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What To Do With 2 Slot Ungrounded Receptacles

At least once a week I see older 2 slot ungrounded receptacles. Many times the main service panel and several branch circuits have been properly upgraded, however some older branch circuits were not updated. You can see in the right picture above that not one branch circuit in that panel contains a ground. Branch circuits may show a ground with a tester if they are bonded to the main service panel with AC or BX cable. (That was addressed in an earlier newsletter).  So how do you advise your clients when you see a 2 slot ungrounded receptacle? The best option is to install a new grounded 3 wire branch circuit. Another option is to install a Ground Fault Circuit Interrupter (GFCI). The GFCI should be labeled “No Equipment Ground”. An electrician can also run a dedicated ground wire from the service panel or from a nearby grounded receptacle or branch circuit. A ground could also be installed from another approved ground source (water pipe with proper connections, external panel ground bus, etc). Many 3 slot grounded receptacles are improperly wired because they may be over amped. 15 amp receptacles will have 2 slots, with the neutral being slightly longer and a ground. 20 amp receptacles can be identified as having a perpendicular slot on the center of the neutral slot. Having a 20 amp circuit breaker with 12 AWG on a receptacle rated for 15 amps would be over amped / fused.  Although we are not conducting a technically exhaustive inspection, a good rule of thumb when it comes to receptacles:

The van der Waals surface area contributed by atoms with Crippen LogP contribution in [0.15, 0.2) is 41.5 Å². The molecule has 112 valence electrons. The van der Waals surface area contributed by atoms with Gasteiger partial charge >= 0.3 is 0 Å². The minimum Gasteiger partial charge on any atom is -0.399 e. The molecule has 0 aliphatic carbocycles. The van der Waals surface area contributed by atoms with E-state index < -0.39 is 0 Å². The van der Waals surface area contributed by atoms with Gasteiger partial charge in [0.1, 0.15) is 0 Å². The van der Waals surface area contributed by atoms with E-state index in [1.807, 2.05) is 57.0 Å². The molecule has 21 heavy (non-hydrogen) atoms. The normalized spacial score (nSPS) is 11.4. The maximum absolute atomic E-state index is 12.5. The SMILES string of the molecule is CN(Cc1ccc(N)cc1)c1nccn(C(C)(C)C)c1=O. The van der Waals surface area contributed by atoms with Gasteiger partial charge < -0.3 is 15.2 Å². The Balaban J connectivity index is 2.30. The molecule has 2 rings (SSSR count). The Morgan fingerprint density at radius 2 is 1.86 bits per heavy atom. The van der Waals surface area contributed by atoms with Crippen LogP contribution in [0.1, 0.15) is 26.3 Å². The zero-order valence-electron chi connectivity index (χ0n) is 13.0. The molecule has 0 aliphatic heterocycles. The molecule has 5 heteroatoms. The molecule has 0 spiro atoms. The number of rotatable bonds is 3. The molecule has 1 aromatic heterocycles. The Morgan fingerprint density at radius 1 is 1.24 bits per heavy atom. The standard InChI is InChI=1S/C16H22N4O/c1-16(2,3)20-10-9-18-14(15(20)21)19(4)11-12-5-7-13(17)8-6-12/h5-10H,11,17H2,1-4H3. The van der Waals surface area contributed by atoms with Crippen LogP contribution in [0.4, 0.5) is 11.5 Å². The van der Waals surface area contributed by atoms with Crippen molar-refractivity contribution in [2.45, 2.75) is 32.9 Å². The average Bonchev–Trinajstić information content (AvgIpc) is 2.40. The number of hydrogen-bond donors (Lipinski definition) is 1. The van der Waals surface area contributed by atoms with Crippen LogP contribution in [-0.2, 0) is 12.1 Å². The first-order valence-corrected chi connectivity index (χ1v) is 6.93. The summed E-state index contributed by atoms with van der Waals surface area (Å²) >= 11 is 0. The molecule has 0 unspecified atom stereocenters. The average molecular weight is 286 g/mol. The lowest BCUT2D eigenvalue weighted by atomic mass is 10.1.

• Any fixed in place appliance should not exceed 50% of a branch circuit amperage rating

      Example: if the appliance is on a 20 amp branch circuit, it should not be rated at more than 10 amps.

  • Any cord and plug connected appliance should not exceed 80% of a branch circuit amperage rating

     Example: if the cord and plug appliance is on a 20 amp branch circuit it should not be rated at more than 16 amps.

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